I think it probably is rational to expect a player who has a career year at age twenty-six to take a step back from that level in the following season. I’m a chronic optimist, but I think there are a few good reasons to believe it won’t be a large step back:
- Age: Now coming into his age-twenty-seven season, Freeman should be rapidly approaching his prime. Unlike Inciarte, whose speed and defensive contributions likely peak a bit earlier in life, Freeman’s contributions center on hitting and power, which tend to peak relatively later.
- Context: The notion of lineup protection is controversial in some quarters, but the 2017 Braves’ everyday lineup should provide a more robust top-to-bottom challenge to opposing pitchers than it did in 2016. No one will mistake them for the Cubs or Red Sox, but Freeman ought to see better pitches thanks to an improved supporting cast on offense.
- Environment: As mentioned above, the right-field fence at SunTrust park will be closer than it was downtown, which should play to Freeman’s favor. The fence is significantly higher, though, so that might be a mitigating factor.
Freeman’s health may be the biggest x-factor in this regard. Before 2015, he spent a total of only twenty-five games on the disabled list. He missed forty-four games that season with a wrist injury, and he tried to play through a finger injury last year. His history is a relatively healthy one, but his health, especially including that of his hands, could be the largest determinant in whether Freeman continues to be a five-plus win player in 2017.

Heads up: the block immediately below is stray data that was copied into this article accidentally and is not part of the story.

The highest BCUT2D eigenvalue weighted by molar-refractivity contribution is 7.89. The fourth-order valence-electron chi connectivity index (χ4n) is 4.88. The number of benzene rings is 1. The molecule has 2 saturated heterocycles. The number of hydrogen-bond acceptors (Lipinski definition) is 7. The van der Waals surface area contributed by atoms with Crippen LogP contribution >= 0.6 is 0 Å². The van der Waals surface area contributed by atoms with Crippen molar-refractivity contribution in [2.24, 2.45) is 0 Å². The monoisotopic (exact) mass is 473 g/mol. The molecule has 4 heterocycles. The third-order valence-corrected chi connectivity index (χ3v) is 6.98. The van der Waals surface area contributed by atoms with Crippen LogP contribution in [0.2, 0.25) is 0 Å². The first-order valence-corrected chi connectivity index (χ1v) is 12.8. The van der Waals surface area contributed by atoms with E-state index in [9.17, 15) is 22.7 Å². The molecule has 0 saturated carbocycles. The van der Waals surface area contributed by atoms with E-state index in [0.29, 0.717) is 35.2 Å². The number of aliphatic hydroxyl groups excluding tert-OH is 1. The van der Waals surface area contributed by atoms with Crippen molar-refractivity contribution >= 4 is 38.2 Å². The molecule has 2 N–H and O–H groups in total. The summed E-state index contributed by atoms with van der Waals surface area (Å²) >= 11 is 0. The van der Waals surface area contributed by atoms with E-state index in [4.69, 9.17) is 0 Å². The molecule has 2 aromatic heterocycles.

7. Does anybody in baseball have better hair than Dansby Swanson?
Nah. He’s the anti-Colby Rasmus.
8. Is it really smart to load a system with this many pitchers and an apparent lack of high-ceiling hitters? There are only five spots in a starting pitching rotation. Are we going to see some of these pitchers die on the vine before they get to Cobb County?
Thanks a lot for waiting until the end to ask the big, ultimate question about this team, Nick! In our preview of the 2016 team (which, by the way, basically nailed the win-loss-record prediction), I wrote, with regard to the current rebuild: